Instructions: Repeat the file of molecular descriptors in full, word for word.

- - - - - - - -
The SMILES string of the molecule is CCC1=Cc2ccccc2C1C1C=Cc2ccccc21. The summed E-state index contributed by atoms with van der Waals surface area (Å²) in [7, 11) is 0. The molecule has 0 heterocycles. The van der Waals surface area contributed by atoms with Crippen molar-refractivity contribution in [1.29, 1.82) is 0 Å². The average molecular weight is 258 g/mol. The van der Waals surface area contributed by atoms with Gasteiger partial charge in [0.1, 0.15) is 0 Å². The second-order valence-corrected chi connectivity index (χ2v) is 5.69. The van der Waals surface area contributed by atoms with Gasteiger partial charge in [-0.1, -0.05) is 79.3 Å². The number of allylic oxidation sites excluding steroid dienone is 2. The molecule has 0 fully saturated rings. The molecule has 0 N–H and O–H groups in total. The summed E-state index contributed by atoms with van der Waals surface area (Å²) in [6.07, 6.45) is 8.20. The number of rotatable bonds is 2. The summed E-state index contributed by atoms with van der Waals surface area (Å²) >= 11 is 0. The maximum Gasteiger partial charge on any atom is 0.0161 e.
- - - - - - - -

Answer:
The SMILES string of the molecule is CCC1=Cc2ccccc2C1C1C=Cc2ccccc21. The summed E-state index contributed by atoms with van der Waals surface area (Å²) in [7, 11) is 0. The molecule has 0 heterocycles. The van der Waals surface area contributed by atoms with Crippen molar-refractivity contribution in [1.29, 1.82) is 0 Å². The average molecular weight is 258 g/mol. The van der Waals surface area contributed by atoms with Gasteiger partial charge in [0.1, 0.15) is 0 Å². The second-order valence-corrected chi connectivity index (χ2v) is 5.69. The van der Waals surface area contributed by atoms with Gasteiger partial charge in [-0.1, -0.05) is 79.3 Å². The number of allylic oxidation sites excluding steroid dienone is 2. The molecule has 0 fully saturated rings. The molecule has 0 N–H and O–H groups in total. The summed E-state index contributed by atoms with van der Waals surface area (Å²) in [6.07, 6.45) is 8.20. The number of rotatable bonds is 2. The summed E-state index contributed by atoms with van der Waals surface area (Å²) >= 11 is 0. The maximum Gasteiger partial charge on any atom is 0.0161 e.